For more information about this project or to share your organization’s 4 percent LIHTC success story, please contact nahro@nahro.org.

Why the 4% LIHTC Matters: Housing Commission of Anne Arundel County

Freetown Village

The Low-Income Housing Tax Credit (LIHTC) is one of the most effective tools for creating new and critically needed affordable housing, and accounts for the vast majority of all affordable rental housing created in the United States. This is one in a series of articles that show how public housing authorities (PHAs) and community development agencies have successfully used federal tax credits and tax-exempt bonds to build and/or preserve public housing and affordable housing, and to increase the sustainability of their communities.

Housing Commission of Anne Arundel County: Freetown Village

Freetown Village is an existing community built in 1977 on 9.6 acres in Pasadena, Maryland. It is currently owned and operated as public housing by the Housing Commission of Anne Arundel County (HCAAC).  The property includes 154 family apartments, ranging in size from one-bedroom to four-bedroom apartments. The current unit mix is 24 one-bedroom units, 48 two-bedroom units, 60 three-bedroom units, and 22 four-bedroom units, contained in 15 two-story townhome-style residential buildings, and two three-story garden-style buildings.

Freetown Village needs modernization and upgrades. The Rental Assistance Demonstration (RAD) Program provides an opportunity to access private capital in order to address the property’s physical needs and secure a more stable funding source for rental assistance long-term. HCAAC will use funding from four key resources of the Maryland Department of Housing and Community Development (DHCD): Tax-Exempt Bonds, 4% Low Income Housing Tax Credits, a soft loan from Rental Housing Works loan, and a construction and permanent loan using DHCD’s Risk Share loan product totaling more than $41.5 million. This project is contingent on the use of tax-exempt bonds and issuance of 4% Low income Housing Tax Credits, which have an anticipated commitment date of early 2018.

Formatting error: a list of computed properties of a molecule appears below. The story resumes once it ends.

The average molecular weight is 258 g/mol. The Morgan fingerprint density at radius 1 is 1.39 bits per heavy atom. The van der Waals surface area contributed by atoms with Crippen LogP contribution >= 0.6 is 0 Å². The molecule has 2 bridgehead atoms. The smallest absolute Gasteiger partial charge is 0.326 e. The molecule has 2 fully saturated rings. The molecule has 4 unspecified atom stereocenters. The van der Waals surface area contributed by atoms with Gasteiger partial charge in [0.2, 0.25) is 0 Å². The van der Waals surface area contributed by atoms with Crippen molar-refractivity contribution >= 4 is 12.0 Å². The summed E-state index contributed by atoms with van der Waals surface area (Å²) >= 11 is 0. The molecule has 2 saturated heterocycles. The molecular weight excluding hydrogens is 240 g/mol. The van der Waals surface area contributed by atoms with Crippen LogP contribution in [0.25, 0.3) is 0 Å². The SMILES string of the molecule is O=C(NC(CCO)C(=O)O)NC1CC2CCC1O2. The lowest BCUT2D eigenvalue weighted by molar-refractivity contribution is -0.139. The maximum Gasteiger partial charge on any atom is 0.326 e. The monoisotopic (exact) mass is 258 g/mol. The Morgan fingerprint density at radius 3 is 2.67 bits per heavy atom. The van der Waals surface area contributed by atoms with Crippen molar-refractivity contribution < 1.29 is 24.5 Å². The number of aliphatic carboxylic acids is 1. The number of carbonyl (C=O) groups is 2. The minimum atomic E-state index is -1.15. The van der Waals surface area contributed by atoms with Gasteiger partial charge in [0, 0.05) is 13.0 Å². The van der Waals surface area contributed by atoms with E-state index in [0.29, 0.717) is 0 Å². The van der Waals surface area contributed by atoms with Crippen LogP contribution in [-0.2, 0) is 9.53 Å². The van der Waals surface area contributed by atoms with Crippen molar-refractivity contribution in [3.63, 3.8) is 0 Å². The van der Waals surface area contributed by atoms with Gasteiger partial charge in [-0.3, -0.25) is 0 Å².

Existing units will be upgraded with:

  • New kitchen cabinets and counters
  • New kitchen appliances (refrigerators, ranges, range goods)
  • New bathroom vanities
  • New flooring
  • New entry doors
  • R-49 attic insulation
  • Install LED lighting replacement
  • Replace bathtubs with roll-in showers for Americans with Disabilities Act (ADA) units; other ADA upgrades.

In addition system and common area upgrades will include:

  • New hot water heaters
  • HVAC upgrades
  • Upgraded landscaping features
  • Seal/stripe parking spaces
  • Added insulation
  • LED lighting replacement
  • ADA sidewalk improvements
  • New playground
  • All new flooring in common rooms.

The proposal would also add 36 new homes to Freetown Village, including 24 2BR units (approximately 720 square feet) and 12 3BR units ( approximately 980 square feet). Anne Arundel County’s Workforce Housing requirements mandate 20 of the units would be reserved for households at or below 60 percent of Area Median Income. The other 16 units could be occupied by households up to 120 percent of Area Median Income.

For more information about this project or to share your organization’s 4 percent LIHTC success story, please contact nahro@nahro.org.

Why the 4% LIHTC Matters: Knoxville Community Development Corporation

2009-NorthRidge-Crossing-1024x576
KNOXVILLE’S COMMUNITY DEVELOPMENT CORPORATION (KCDC) RECENTLY ANNOUNCED A $33.1 REHABILITATION INITIATIVE AT THREE AFFORDABLE HOUSING PROPERTIES: LONSDALE HOMES, NORTH RIDGE CROSSING (PICTURED) AND THE VISTA AT SUMMIT HILL. THE IMPROVEMENTS WILL IMPROVE ENERGY EFFICIENCY AND QUALITY OF LIFE FOR RESIDENTS.

The Low-Income Housing Tax Credit (LIHTC) is one of the most effective tools for creating new and critically needed affordable housing, and accounts for the vast majority of all affordable rental housing created in the United States. This is one in a series of articles that show how public housing authorities (PHAs) and community development agencies have successfully used federal tax credits and tax-exempt bonds to build and/or preserve public housing and affordable housing, and to increase the sustainability of their communities.